Do you know how the crust of the planet is solid under our feet? Well, we are walking on a sea of hot mineral. For years now, scientists have tried to understand what’s the reason behind the movement of Earth’s surface layers. We might have the answer now.
In order to see if the drifting tectonic plates stir the mantle, and the currents are to blame for the movement, scientists have tried to look at the problem from a different light, looking at it as a single system. And it’s not so easy.
Researchers from École Normale Supérieure and the Université Grenoble Alpes, together with the University of Texas have made brand new 3D models of the world that resembles Earth, with difficult equations that took nine months for a computer to solve. The results are in, and apparently we didn’t look from the right angle. It’s nor about the cooling crust which constantly pushes against the mantle, but it’s the surface of the planet with deforms as it ages.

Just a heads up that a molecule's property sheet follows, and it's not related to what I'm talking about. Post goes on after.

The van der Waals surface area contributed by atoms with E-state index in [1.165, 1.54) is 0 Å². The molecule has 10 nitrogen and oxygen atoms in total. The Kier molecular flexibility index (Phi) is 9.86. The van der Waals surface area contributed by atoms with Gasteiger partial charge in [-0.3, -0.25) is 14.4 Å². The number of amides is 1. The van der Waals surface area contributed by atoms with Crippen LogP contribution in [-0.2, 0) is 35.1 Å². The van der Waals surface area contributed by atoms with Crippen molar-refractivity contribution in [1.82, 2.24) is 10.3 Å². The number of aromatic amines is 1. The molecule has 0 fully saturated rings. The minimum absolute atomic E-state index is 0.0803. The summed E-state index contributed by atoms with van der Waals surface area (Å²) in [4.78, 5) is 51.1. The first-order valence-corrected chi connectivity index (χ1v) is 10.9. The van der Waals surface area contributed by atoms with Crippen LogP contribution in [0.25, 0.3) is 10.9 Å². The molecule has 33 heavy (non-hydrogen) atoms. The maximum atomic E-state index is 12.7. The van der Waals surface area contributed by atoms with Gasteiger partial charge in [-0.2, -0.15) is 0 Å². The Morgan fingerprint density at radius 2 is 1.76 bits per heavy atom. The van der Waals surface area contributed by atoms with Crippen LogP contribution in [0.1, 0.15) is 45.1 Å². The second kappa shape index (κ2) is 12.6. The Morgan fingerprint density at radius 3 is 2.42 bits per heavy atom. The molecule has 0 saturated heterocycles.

We have seen the outer coat of Earth slipping around like a loose suit of armor, with its plated just being together in some parts, and being apart in others. Theories before showed that this movement is the result of the convection currents in the hot rock that we know as being out mantle when it rises, it cools, and then sinks. Ever since the 1950s, we learned a lot about how the surface sinks in some part, while it rises in others.
Models that try to describe this process encountered some problems by trying to match the dragging and friction forces of the grinding plates, by using the movement of the mantle.